[ih] IP/TCP to TCP/IP

David P. Reed dpreed at reed.com
Wed Oct 24 17:35:11 PDT 2001

Well, when we split TCP into TCP and IP, we thought of them as distinct.

I've always thought of TCP/IP as an odd moniker.  If it really meant "TCP 
over IP" it would not include IP alone, or UDP or RTP.  And if it meant 
"TCP or IP" (like he/she) then it wouldn't be parallel - you'd expect 
TCP/UDP/RTP/ICMP to be the name.

And if you wanted an all-encompassing name, you'd use "Internet Protocols".

My bet is some marketing dude for operating systems at some point started 
including TCP and IP on checklists of features supported.  It would be 
natural at that point to use an acronym he/she saw on a lot of whiteboards 
without spending the time to understand semantic distinctions.

At 05:21 PM 10/24/2001 -0500, John Kristoff wrote:
>Alan, I hope you don't mind me following up to the list.
>I noticed it today when I was reviewing an older paper:
>Development of the Domain Name System
>Paul Mockapetris, Kevin J. Dunlap, ACM SIGCOMM 1988
>When I saw it, I was curious, because I know I've seen it before and
>assumed that was how it was originally written.  Perhaps its not as
>prevelant as I thought.  I did a quick search and although TCP/IP seems
>to be at least as common if not more so even early on, it does turn up
>RFC 896, Congestion Control in IP/TCP Networks
>J. Nagle, 1984
>NSL Technical Note TN-2
>Using screend to Implement IP/TCP Security Policies
>J. Mogul, 1991
>And most interestingly:
>I wonder if it was a 'purist' thing not unlike the proper pronouniation
>of router.
>"Alan J. Maitland" wrote:
> > I suppose the first time I even heard the term TCP/IP was around 1980, then
> > represented as an up and coming replacement for ARPANet.  I don't believe
> > that I ever heard it expressed as IP/TCP.  By the time I received any
> > formal training on networking, it was 1984/1985 and TCP/IP was expressed in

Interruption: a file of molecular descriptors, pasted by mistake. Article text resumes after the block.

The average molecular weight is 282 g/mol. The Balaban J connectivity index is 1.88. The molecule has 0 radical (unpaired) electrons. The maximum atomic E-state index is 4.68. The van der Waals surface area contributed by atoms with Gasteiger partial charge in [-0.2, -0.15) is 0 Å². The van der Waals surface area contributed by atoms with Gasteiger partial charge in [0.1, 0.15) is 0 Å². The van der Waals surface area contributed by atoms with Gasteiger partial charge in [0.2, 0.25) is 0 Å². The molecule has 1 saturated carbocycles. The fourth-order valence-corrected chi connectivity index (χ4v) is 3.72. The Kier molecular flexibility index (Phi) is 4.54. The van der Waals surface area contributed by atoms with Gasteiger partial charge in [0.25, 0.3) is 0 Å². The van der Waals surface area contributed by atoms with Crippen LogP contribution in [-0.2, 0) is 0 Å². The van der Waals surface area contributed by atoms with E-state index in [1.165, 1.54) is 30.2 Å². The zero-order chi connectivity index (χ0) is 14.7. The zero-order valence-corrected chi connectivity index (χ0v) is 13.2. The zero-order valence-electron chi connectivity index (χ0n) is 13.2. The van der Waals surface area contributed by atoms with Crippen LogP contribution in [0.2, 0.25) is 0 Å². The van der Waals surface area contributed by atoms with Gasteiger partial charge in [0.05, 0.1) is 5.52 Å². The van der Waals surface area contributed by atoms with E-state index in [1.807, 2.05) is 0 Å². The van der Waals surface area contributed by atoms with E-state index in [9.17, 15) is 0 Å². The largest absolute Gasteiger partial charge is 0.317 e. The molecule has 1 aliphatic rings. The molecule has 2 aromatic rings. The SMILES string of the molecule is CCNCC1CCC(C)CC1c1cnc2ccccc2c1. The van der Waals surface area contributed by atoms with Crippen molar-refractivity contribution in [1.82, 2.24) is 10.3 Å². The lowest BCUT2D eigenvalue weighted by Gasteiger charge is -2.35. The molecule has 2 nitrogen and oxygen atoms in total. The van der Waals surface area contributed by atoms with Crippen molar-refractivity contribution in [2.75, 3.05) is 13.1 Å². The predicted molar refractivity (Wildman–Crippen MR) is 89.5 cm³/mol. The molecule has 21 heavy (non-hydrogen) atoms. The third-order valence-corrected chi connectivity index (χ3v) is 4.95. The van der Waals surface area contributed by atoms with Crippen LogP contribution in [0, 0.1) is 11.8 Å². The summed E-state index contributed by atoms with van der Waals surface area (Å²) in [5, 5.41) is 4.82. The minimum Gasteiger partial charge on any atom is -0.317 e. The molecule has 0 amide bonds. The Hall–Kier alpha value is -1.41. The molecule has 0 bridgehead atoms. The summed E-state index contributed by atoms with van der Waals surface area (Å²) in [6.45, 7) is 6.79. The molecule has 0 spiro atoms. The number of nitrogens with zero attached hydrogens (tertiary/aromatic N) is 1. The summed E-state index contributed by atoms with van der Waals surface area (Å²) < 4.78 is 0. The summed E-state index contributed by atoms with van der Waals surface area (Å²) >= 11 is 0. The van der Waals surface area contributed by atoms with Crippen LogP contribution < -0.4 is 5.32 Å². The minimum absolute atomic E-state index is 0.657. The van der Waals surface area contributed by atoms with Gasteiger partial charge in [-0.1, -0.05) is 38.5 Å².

> > that way then.  Which docs are you referring to?
> >
> > Perhaps it was just for emphasis of the Transport Control Protocol part in
> > anticipation that other protocols might fall on the other side of the '/'.
> >
> > I believe that I had read that some of the early developers of the DNS
> > service bemoaned the decision to go x.y.com vs com.y.x as the standard for
> > name hierarchy.  Of course, my company uses the hierarchy to attempt to
> > logically order its portals, so I suppose that I am grateful for the
> > current system - I don't think that Net.Clothing.Mens look as good as
> > Mens.Clothing.Net ;-)
> >
> > On the other hand, sometimes things just happen.  The decision to name the
> > company Hewlett-Packard verses Packard-Hewlett was decided on the toss of a
> > quarter by its founders!
> >
> > Best,
> >
> > Alan Maitland
> > The Commerce Company - Connect Your Dot(sm)
> > http://WWW.Commerco.Com/
> >
> > At 12:59 PM 10/24/01 -0500, you wrote:
> > >Everyone now knows the suite of Internet protocols as TCP/IP, but a few
> > >of the early Internet documents I've seen have them documented as
> > >IP/TCP.  Did they purposely get reversed?  If so, why?  Was it just a
> > >matter of personal preference and TCP/IP won out?
> > >
> > >John

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